With the ASX being volatile at the present time, now could be a great time to buy high quality companies trading at attractive prices. One such stock is Wesfarmers Ltd (ASX: WES). Its share price has fallen by almost 2% since the turn of the year and it now trades on a price to sales (P/S) ratio of 0.74, which is lower than the ASX’s P/S ratio of 1.38 and also less than the wider retail sector’s P/S ratio of 0.88. Clearly, Aussie retailers are under close scrutiny at the present time after Dick Smith Electronics went into receivership, but…
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With the ASX being volatile at the present time, now could be a great time to buy high quality companies trading at attractive prices. One such stock is Wesfarmers Ltd (ASX: WES). Its share price has fallen by almost 2% since the turn of the year and it now trades on a price to sales (P/S) ratio of 0.74, which is lower than the ASX’s P/S ratio of 1.38 and also less than the wider retail sector’s P/S ratio of 0.88.
Clearly, Aussie retailers are under close scrutiny at the present time after Dick Smith Electronics went into receivership, but in Wesfarmers’ case it appears to be relatively stable. Not only are its retail divisions such as Coles performing well, with quarterly sales figures showing growth across Wesfarmers’ retail portfolio, but it also offers a high degree of diversification through its conglomerate structure. This means that even if the Aussie consumer outlook deteriorates, Wesfarmers’ other divisions such as fertilisers, chemicals and energy services could help to pick up the slack.
Moreover, with the Aussie economy performing better than expected according to the recent economic data, the retail sector could have a better 2016 than is currently being priced in. On that front, Wesfarmers is forecast to increase its net profit by 7.9% in the next financial year which, alongside a dividend yield of 4.9% (fully franked) and upward rerating potential, indicates that its shares could reverse their decline of the last year and beat the ASX in 2016 and beyond.
Similarly, toll road and tunnel operator Transurban Group (ASX: TCL) also has upbeat earnings growth prospects, with its bottom line being forecast to rise at an annualised rate of 67% over the next two years. This helps to put Transurban on a price to earnings growth (PEG) ratio of just 0.7, which is a little over half of the ASX’s PEG ratio of 1.37.
Looking further ahead, Transurban is likely to benefit from increased congestion in major cities and, with the price of Brent oil being at its lowest level in a decade, car journeys are likely to remain highly popular even if the economy endures a difficult period.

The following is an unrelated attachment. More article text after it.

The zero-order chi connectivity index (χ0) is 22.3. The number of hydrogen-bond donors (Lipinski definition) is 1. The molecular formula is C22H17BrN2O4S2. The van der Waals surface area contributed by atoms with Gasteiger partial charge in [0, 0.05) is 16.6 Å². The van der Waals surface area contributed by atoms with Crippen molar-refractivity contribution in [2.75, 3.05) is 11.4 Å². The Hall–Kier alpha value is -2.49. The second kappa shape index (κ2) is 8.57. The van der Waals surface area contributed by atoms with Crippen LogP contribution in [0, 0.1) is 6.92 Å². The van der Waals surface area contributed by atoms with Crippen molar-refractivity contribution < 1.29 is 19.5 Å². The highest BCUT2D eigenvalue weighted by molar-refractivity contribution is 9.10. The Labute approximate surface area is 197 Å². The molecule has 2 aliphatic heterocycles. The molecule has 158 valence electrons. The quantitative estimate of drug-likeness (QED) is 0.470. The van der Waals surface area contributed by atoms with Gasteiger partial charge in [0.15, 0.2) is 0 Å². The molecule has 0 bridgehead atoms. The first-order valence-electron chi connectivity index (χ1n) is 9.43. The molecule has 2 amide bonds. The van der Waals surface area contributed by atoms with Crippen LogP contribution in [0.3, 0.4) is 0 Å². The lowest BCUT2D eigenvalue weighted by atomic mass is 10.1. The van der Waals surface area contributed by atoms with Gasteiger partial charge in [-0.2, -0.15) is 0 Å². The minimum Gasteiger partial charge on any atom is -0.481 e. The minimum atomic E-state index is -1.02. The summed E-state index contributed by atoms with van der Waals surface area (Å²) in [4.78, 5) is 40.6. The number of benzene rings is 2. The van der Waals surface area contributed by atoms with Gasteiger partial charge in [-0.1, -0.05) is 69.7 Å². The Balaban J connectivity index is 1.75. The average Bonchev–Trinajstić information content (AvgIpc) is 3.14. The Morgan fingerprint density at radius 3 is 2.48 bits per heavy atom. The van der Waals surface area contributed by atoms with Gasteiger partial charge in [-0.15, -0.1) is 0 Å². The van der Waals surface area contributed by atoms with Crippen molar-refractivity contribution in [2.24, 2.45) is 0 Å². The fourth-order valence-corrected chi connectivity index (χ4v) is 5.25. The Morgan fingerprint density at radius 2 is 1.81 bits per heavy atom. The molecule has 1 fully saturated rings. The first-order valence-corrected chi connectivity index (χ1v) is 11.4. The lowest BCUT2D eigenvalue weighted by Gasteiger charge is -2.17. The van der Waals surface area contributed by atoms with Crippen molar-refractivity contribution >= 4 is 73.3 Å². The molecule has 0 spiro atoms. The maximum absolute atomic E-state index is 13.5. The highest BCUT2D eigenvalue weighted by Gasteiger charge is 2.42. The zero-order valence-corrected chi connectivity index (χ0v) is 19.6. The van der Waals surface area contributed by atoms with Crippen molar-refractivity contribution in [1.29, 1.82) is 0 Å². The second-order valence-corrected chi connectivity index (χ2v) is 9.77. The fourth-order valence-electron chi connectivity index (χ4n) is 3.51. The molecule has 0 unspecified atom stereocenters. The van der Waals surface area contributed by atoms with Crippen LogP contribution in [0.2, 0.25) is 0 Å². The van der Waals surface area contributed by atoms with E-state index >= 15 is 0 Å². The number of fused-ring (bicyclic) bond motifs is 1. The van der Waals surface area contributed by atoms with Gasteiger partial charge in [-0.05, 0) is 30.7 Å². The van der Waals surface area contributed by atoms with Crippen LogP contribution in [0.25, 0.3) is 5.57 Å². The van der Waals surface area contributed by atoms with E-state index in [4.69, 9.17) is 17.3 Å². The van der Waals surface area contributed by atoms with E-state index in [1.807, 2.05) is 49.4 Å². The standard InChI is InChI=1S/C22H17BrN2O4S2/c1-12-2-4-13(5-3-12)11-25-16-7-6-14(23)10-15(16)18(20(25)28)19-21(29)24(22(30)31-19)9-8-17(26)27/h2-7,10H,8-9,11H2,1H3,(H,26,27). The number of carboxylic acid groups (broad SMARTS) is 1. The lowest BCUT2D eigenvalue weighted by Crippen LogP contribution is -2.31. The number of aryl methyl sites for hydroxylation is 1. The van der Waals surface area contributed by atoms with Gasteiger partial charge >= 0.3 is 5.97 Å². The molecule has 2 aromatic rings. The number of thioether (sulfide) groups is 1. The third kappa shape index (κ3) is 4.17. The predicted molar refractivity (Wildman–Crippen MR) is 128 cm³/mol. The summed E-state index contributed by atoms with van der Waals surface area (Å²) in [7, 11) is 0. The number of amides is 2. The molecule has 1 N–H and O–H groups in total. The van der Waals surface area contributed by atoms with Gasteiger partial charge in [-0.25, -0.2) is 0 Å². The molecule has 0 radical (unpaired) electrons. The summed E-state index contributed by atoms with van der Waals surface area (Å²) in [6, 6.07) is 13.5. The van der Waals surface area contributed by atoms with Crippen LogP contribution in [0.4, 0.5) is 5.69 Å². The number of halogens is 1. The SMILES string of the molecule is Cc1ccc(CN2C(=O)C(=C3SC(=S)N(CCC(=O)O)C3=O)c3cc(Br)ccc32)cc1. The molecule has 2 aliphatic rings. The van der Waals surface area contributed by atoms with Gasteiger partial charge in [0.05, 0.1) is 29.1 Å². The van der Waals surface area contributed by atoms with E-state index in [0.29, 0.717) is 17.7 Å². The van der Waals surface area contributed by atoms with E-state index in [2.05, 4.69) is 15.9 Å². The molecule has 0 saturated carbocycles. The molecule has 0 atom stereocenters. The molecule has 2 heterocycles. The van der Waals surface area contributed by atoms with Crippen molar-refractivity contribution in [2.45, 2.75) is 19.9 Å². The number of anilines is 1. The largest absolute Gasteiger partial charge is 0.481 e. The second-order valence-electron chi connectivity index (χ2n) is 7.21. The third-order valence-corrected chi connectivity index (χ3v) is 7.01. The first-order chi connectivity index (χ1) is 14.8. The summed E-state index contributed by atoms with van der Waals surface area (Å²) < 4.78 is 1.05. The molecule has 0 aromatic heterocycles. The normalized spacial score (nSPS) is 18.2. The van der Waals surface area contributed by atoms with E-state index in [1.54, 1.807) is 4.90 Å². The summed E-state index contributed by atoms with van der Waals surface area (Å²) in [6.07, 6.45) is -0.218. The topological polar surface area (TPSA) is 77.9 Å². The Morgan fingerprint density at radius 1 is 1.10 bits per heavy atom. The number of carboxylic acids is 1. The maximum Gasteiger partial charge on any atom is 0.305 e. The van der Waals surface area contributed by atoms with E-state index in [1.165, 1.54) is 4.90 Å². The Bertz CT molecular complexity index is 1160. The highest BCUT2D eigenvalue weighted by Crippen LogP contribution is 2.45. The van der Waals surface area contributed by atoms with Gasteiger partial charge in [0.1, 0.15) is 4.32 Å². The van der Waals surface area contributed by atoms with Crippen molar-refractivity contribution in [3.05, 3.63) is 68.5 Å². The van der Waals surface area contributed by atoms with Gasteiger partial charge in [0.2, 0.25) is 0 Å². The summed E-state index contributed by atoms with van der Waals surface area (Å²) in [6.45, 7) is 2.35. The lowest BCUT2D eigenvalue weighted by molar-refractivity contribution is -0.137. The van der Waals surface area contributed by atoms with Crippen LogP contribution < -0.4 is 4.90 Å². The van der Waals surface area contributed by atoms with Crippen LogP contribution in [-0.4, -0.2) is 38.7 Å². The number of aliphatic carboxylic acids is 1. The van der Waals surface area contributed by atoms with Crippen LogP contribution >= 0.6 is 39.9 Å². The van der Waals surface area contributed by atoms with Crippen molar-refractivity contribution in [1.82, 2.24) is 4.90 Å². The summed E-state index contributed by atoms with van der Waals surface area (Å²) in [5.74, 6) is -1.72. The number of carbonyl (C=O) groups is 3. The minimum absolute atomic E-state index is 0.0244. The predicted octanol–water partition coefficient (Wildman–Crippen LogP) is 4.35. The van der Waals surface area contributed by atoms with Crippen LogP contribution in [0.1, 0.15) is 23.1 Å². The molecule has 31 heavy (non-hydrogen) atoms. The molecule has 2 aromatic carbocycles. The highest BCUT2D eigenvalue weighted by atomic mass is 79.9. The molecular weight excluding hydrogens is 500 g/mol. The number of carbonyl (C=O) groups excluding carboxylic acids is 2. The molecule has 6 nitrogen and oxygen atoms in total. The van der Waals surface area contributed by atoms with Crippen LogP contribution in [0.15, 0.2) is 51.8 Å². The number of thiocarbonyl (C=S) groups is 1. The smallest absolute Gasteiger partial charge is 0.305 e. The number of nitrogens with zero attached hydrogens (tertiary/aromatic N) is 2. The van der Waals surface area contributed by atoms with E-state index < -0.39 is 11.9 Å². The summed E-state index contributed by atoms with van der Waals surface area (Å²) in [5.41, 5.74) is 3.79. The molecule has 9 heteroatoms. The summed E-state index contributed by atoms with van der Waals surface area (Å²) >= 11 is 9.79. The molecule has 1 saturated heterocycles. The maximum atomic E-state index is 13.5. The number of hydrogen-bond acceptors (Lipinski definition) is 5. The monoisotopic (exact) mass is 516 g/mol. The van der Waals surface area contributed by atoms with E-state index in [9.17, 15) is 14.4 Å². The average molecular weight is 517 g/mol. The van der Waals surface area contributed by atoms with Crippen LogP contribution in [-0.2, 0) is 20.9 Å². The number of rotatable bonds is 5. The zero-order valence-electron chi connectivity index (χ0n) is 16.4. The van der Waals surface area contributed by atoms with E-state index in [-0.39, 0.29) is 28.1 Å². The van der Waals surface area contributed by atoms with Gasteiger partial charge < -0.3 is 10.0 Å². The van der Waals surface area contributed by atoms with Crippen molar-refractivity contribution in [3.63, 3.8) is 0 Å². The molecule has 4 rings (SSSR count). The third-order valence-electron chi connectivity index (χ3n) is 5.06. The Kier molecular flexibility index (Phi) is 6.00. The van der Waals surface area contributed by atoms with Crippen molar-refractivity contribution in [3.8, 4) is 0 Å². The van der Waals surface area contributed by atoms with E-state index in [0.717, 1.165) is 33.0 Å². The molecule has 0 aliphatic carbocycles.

Furthermore, with Transurban having international operations as well as those in Australia, it has a degree of diversification which is likely to protect it against a worsening in the macroeconomic outlook. Plus, with the Aussie dollar being relatively weak, it could gain a boost from a favourable exchange rate, too.
In addition, Transurban recently completed the purchase of the Airportlink M7 in Brisbane for $1.9bn and, while it has stated that no further acquisitions in Australia are in the pipeline, it is focused on increasing profitability in the coming years through major projects such as the $5.5bn Western Distributor project in Victoria.
And, as its track record of recording a rise in net profit of 15.5% per annum during the last 10 years shows, Transurban remains a relatively reliable growth play which, with a beta of just 0.88, could prove to be less volatile than the wider index in 2016.
Despite their appeal, there are 3 other ASX stocks that I believe could outperform Transurban and Wesfarmers.
In fact, they have recently been named as The Motley Fool's 3 Top Blue-Chips For 2016 and could make a real impact on your bottom line as we move through the year. As a result, it's well worth finding out more about them.
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Motley Fool contributor Peter Stephens has no position in any stocks mentioned. Unless otherwise noted, the author does not have a position in any stocks mentioned by the author in the comments below. The Motley Fool Australia has no position in any of the stocks mentioned. We Fools may not all hold the same opinions, but we all believe that considering a diverse range of insights makes us better investors. The Motley Fool has a disclosure policy. This article contains general investment advice only (under AFSL 400691). Authorised by Bruce Jackson.